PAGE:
Adipose tissue-derived extracellular fraction characterization: biological and clinical considerations in regenerative medicine

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BACKGROUND: Adipose tissue-derived stem cells are considered to be a promising source in the field of cell therapy and regenerative medicine. In addition to direct cell replacement using adipose tissue or purified stem cells, intercellular molecule exchange by the adipose tissue complex, a vast array of bioactive secretory factors, demonstrated beneficial effects by reducing tissue damage and stimulation of endogenous repair. However, for therapeutic purposes, the use of secretome derivatives, such as full conditioned media or purified exosomes generated in vitro, may present considerable disadvantages for cell manufacturing, storage, product safety, and their potential as a ready-to-go therapeutic product.

METHODS: In this study, the effect of a liquid fraction of lipoaspirates isolated intraoperatively from 28 healthy donors was evaluated for their protective effect against oxidative stress and senescence, proliferation, and migration in vitro on normal human melanocytes, keratinocytes, and fibroblasts. Immunoenzymatic quantification of several growth factors and important signal molecules was used to define the biological profile of physiological adipose tissue secretome.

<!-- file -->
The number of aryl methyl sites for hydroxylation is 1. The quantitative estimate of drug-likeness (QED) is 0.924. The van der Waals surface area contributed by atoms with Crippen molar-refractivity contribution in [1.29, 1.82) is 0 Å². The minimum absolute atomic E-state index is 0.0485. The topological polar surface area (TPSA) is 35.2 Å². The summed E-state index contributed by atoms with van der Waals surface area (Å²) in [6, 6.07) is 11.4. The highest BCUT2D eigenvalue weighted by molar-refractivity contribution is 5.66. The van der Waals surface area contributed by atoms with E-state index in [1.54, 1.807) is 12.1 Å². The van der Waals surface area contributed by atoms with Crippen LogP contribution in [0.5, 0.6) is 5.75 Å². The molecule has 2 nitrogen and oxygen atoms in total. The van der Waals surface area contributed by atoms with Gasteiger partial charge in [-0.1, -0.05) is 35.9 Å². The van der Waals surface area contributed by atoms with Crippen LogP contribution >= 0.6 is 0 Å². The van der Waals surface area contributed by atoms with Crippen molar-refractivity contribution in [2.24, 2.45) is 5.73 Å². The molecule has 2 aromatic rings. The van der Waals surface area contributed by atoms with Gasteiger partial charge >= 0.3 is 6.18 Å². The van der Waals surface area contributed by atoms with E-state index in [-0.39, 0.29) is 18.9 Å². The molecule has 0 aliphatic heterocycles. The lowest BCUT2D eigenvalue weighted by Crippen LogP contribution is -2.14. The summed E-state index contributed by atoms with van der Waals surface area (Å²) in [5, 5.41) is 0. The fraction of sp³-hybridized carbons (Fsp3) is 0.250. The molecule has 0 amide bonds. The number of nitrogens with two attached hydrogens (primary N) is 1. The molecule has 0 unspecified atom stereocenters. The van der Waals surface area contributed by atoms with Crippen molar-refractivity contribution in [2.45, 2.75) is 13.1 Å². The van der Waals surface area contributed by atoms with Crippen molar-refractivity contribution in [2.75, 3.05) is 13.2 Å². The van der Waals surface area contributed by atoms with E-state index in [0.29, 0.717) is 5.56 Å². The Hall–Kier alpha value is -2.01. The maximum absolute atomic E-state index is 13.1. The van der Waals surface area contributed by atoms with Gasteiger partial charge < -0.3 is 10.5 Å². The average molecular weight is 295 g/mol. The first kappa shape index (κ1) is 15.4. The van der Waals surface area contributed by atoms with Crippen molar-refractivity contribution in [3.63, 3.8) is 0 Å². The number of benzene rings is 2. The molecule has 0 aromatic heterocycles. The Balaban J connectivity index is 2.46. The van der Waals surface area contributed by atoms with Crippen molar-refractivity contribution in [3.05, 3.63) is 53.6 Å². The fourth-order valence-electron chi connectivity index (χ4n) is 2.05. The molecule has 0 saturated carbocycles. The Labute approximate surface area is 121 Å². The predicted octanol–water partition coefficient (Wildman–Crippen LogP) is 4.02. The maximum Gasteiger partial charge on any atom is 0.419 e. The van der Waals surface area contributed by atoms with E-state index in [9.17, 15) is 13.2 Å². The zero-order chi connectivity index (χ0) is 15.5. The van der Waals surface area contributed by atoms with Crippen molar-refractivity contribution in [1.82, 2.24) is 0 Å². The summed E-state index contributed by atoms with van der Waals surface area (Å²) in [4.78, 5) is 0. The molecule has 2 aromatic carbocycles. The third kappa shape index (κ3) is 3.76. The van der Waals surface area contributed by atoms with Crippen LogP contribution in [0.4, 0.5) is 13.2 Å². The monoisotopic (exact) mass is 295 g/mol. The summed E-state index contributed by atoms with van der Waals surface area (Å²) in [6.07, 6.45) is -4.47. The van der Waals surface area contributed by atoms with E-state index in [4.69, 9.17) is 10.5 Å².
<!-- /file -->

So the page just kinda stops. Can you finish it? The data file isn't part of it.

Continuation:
RESULTS: Adipose tissue extracellular fraction (AT-Ex), isolated from lipoaspirate, exhibited significant potential for skin repair. AT-Ex augmented dermal and epidermal cell proliferation in a dose-dependent manner without promoting cancer cell growth. Moreover, migration of dermal fibroblasts, an important phenomenon implicated in endogenous repair, was enhanced by AT-Ex treatment. AT-Ex has a positive impact on oxidative stress damage when cells are exposed to extrinsic hostile factors and prevent a fibroblast senescence phenotype including paracrine functions associated with skin aging.

CONCLUSIONS: Collectively, our findings propose natural systems carrying the physiological balance of in-vivo produced secretome that could improve cutaneous wound healing and tissue repair. This approach, representing an innovative perspective and therapeutic strategy in regenerative medicine, could also be combined with autologous stem cell grafts to treat chronic nonhealing wounds, stable vitiligo, severe burns, and post-oncological scarring.

Original languageEnglish
Pages (from-to)207
Number of pages18
JournalStem Cell Research and Therapy
Issue number1
Publication statusPublished - Aug 9 2018


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